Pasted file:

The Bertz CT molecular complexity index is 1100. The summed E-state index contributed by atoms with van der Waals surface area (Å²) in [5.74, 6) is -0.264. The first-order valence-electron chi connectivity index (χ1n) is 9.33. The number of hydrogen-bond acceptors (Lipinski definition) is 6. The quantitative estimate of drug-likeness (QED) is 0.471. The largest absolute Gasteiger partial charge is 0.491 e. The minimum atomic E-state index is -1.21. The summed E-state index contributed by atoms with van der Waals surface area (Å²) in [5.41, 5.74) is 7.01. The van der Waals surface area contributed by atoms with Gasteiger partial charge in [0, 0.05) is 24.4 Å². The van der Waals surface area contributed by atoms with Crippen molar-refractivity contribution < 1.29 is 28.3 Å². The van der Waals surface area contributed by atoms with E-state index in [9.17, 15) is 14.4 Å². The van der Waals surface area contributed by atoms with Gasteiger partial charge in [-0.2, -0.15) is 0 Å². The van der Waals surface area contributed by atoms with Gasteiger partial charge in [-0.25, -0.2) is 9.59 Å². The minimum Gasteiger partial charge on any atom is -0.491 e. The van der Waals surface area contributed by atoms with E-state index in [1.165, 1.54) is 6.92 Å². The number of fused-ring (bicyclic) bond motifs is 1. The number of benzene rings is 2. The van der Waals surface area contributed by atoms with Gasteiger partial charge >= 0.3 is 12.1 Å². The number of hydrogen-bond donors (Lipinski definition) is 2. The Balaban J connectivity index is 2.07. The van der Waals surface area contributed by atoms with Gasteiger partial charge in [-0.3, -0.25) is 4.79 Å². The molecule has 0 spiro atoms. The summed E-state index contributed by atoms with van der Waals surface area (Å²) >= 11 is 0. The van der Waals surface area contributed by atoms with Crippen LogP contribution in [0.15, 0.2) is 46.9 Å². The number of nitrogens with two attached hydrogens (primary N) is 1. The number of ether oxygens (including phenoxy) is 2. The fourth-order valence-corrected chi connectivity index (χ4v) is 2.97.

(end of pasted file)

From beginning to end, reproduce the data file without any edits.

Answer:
The Bertz CT molecular complexity index is 1100. The summed E-state index contributed by atoms with van der Waals surface area (Å²) in [5.74, 6) is -0.264. The first-order valence-electron chi connectivity index (χ1n) is 9.33. The number of hydrogen-bond acceptors (Lipinski definition) is 6. The quantitative estimate of drug-likeness (QED) is 0.471. The largest absolute Gasteiger partial charge is 0.491 e. The minimum atomic E-state index is -1.21. The summed E-state index contributed by atoms with van der Waals surface area (Å²) in [5.41, 5.74) is 7.01. The van der Waals surface area contributed by atoms with Gasteiger partial charge in [0, 0.05) is 24.4 Å². The van der Waals surface area contributed by atoms with Crippen molar-refractivity contribution < 1.29 is 28.3 Å². The van der Waals surface area contributed by atoms with E-state index in [9.17, 15) is 14.4 Å². The van der Waals surface area contributed by atoms with Gasteiger partial charge in [-0.2, -0.15) is 0 Å². The van der Waals surface area contributed by atoms with Gasteiger partial charge in [-0.25, -0.2) is 9.59 Å². The minimum Gasteiger partial charge on any atom is -0.491 e. The van der Waals surface area contributed by atoms with E-state index in [1.165, 1.54) is 6.92 Å². The number of fused-ring (bicyclic) bond motifs is 1. The number of benzene rings is 2. The van der Waals surface area contributed by atoms with Gasteiger partial charge >= 0.3 is 12.1 Å². The number of hydrogen-bond donors (Lipinski definition) is 2. The Balaban J connectivity index is 2.07. The van der Waals surface area contributed by atoms with Gasteiger partial charge in [-0.3, -0.25) is 4.79 Å². The molecule has 0 spiro atoms. The summed E-state index contributed by atoms with van der Waals surface area (Å²) >= 11 is 0. The van der Waals surface area contributed by atoms with Crippen LogP contribution in [0.15, 0.2) is 46.9 Å². The number of nitrogens with two attached hydrogens (primary N) is 1. The number of ether oxygens (including phenoxy) is 2. The fourth-order valence-corrected chi connectivity index (χ4v) is 2.97.